Thursday, May 20, 2010

Letter 226- August 10, 1945

August 10, 1945
(Derdingen, Ger.)

Dear Mudder and Dad,

It is now 1800 hours of what might be the greatest day of my life; the end of this God awful war. As I write an announcer is speaking in German of the Japanese surrender offer. A.F.N. has announced that if Japan officially surrenders within the next few hours as is expected they will warn us by a 30 second sound pitch over the radio. I guess we’re all praying that this is it. I’ll underline that last phrase. It used to send chills running up and down my spine. It meant attack. Some of my letters must sound a little dramatic but it seems to be in the air.

I’m sure that never has anything happened so fast. Five days ago a year, maybe 2 years seemed inevitable in the Pacific but now it may be that in a few months when I come home that it will be for good. My mind is not conditioned for that kind of thinking. Anyway I’m keeping my fingers crossed.

Well, “whatayouknow”?! I received your package with the shoes, etc. today. It was postmarked the 17th of July. Not bad, eh? I’ve got the shoes on now. It’s the first pair of Oxfords I’ve had on since I was last home on furlough 14 months ago. They feel funny but good.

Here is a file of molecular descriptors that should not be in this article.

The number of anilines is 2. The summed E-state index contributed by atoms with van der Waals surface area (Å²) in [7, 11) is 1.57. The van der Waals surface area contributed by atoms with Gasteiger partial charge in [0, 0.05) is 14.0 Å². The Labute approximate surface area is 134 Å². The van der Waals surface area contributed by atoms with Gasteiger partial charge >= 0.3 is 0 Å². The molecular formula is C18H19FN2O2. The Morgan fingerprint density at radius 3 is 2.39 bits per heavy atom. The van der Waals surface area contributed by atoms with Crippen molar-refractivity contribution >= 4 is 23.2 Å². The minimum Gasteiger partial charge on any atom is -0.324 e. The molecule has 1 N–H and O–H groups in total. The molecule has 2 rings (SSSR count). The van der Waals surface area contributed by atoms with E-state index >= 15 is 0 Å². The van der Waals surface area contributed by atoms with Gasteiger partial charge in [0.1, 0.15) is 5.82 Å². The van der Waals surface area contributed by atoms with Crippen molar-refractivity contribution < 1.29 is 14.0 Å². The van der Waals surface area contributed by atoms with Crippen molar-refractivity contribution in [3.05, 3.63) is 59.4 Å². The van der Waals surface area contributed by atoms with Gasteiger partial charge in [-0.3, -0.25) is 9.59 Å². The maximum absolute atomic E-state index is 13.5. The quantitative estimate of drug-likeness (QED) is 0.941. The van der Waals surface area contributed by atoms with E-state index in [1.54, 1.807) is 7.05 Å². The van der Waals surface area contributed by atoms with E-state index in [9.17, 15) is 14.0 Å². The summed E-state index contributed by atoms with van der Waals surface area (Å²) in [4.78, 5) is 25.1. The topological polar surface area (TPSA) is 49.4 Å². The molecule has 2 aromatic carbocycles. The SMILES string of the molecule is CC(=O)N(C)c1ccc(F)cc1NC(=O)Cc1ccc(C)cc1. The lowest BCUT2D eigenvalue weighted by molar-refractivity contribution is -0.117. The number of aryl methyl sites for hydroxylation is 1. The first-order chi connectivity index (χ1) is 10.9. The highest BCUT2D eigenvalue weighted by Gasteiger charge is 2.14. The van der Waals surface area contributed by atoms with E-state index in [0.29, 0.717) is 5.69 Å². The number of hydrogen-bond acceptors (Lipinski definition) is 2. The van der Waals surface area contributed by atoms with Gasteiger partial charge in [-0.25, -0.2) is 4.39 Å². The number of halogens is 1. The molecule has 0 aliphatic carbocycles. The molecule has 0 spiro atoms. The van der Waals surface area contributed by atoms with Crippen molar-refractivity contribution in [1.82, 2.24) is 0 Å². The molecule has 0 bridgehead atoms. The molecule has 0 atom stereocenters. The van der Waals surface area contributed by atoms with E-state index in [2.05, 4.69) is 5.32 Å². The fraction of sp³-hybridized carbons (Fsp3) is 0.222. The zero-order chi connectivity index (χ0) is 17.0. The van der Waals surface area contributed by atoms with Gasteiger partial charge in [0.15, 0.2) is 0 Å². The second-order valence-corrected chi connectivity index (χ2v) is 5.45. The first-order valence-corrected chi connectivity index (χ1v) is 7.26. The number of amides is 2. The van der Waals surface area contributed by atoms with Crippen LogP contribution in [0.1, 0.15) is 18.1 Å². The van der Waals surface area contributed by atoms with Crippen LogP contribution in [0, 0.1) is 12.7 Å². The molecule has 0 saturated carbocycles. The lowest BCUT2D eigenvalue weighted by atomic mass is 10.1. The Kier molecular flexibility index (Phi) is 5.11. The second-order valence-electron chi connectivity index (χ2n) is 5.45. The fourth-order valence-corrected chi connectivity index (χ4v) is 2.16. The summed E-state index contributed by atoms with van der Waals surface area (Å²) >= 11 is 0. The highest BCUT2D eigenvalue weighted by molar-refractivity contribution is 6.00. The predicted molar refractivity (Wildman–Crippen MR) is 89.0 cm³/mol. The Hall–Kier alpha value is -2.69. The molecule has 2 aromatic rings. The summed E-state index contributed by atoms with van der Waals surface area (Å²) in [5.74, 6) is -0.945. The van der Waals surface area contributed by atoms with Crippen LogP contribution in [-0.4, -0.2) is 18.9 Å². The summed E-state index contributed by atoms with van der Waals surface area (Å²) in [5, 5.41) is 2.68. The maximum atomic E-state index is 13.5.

Boy is there a storm raging outside. 3 days it’s been going on now, and in August too. Someone should take Europe weather and all, dump it into the toilet, and flush it down good.

This school we’re living in is a rather modernistic affair, “L” shaped, with one side practically all glass. As a result the cold comes right in and there’s no coal for the furnace. What a situation, what a country, wot a life. I don’t know what I’m talking about. Four months ago I would have thought this was heaven or better.

Most of the boys went to a show in Stuttgart tonight but personally the long, cold truck ride didn’t appeal to me & since the pending big news (I hope) was so interesting I decided to stay here. I should have liked to have gone though at that. The play is the Broadway hit, “Kiss and Tell”.

Thanks for the package.

Best Love,


  1. I talked to a vet (he passed away just a few weeks ago) who was on a train in Indianapolis en route to the Pacific when the news of the nuclear attacks came. He had already fought the Japanese in the Aleutians, the Germans in Italy, and was on his way back to fight more Japanese. As far as he was concerned, Harry Truman was the greatest president.

  2. Bill disagreed with Truman's politics for the most part, but he was forever grateful for his decision to drop the bomb. Anyone who fought the Japanese for control of a Pacific island must have shuddered at the thought of invading the mainland. Most predictions called for casualties in excess of a million.


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